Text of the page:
Diagnostic procedures/Laboratory test
MRI studies are suggested in patients suspected of having ONH. The diameter of the intracranial optic nerve and thinning of the optic chiasm can be assessed on MRI scans. Additionally, the presence of midline abnormalities can be visualized to confirm the diagnosis of SOD20. Optical coherence tomography (OCT) is also an effective tool for measuring foveal parameters and detecting ONH19.
Optic nerve atrophy, optic nerve coloboma, peripapillary staphyloma, morning glory disc anomaly, tilted disc syndrome, glaucoma.
An ophthalmic evaluation is recommended for all neonates with jaundice and recurrent hypoglycemia. Additionally, an ophthalmic evaluation is recommended for infants with poor visual behavior, strabismus, or nystagmus by 3 months of age. MRI brain is recommended for confirmed ONH cases to evaluate for hydrocephalus, corpus callosum hypoplasia, schizencephaly or polymicogyria. Positive MRI brain should prompt to neurologic exam. Endocrinologic and pituitary function evaluations are recommended regardless of the status of septum pellucidum. Endocrine workups include: fasting morning cortisol and glucose, TSH, free4, growth hormone surrogates (IGF-1, IGFBP-3), LH, SFH, and testosterone (if < 6mo age).
All optic nerve hypoplasia patients with central nerve system abnormalities or endocrinolopathies would benefit from a multi-disciplinary team of physicians including a neurologist, neurosurgeon, endocrinologist and/or other specialists from respective fields. The recommended follow-up is semiannually for growth patterns and annually for visual function. Surgical correction for strabismus is reserved for patients with symmetrical functional vision in both eyes, and patients with some potential for binocularity. Otherwise, surgical strabismus can be deferred for psychosocial issues.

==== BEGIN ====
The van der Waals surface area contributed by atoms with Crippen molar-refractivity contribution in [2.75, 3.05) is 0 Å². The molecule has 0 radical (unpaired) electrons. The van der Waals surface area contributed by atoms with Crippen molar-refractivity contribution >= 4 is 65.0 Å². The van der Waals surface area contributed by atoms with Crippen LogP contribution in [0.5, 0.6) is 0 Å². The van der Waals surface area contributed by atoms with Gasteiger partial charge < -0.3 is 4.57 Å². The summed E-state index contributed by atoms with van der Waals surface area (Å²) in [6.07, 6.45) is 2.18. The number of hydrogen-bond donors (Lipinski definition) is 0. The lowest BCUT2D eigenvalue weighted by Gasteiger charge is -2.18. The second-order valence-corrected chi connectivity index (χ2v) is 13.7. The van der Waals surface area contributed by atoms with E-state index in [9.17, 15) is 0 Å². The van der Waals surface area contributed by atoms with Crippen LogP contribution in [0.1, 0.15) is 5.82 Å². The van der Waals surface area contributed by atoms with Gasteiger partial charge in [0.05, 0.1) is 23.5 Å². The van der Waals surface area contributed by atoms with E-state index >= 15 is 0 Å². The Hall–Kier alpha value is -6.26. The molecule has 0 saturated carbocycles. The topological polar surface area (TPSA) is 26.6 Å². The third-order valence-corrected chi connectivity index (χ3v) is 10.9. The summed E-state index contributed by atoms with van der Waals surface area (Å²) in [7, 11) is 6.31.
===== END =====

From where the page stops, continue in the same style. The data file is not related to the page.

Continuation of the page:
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2. Image source: AAO
3. Image source: AAO
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16. Macgregor S, Hewitt AW, Hysi PG, et al. Genome-wide association identifies ATOH7 as a major gene determining human optic disc size. Human molecular genetics. 2010;19:2716-2724.
17. Zollino M, Marangi G, Ponzi E, et al. Intragenic KANSL1 mutations and chromosome 17q21.31 deletions: broadening the clinical spectrum and genotype-phenotype correlations in a large cohort of patients. Journal of medical genetics. 2015;52:804.
18. Garcia-Filion P, Fink C, Geffner ME, Borchert M. Optic nerve hypoplasia in North America: A re-appraisal of perinatal risk factors. Acta Ophthalmologica. 2010;88:527-534.
19. Pilat A, PhD, Sibley D, BMBS, McLean RJ, MSc, Proudlock FA, PhD, Gottlob I, MD. High-Resolution Imaging of the Optic Nerve and Retina in Optic Nerve Hypoplasia. Ophthalmology. 2015;122:1330-1339.
20. Smith PM, Rismondo V. Diagnosing Septo-Optic Dysplasia. https://www.aao.org/eyenet/article/diagnosing-septo-optic-dysplasia. Accessed April 23, 2018.
21. Kaur S, Jain S, Sodhi HBS, Rastogi A, Kamlesh. Optic nerve hypoplasia. Oman journal of ophthalmology. 2013;6:77-82.
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27. Ryabets-Lienhard A, Stewart C, Borchert M, Geffner ME. The Optic Nerve Hypoplasia Spectrum: Review of the Literature and Clinical Guidelines. Advances in pediatrics. 2016;63:127.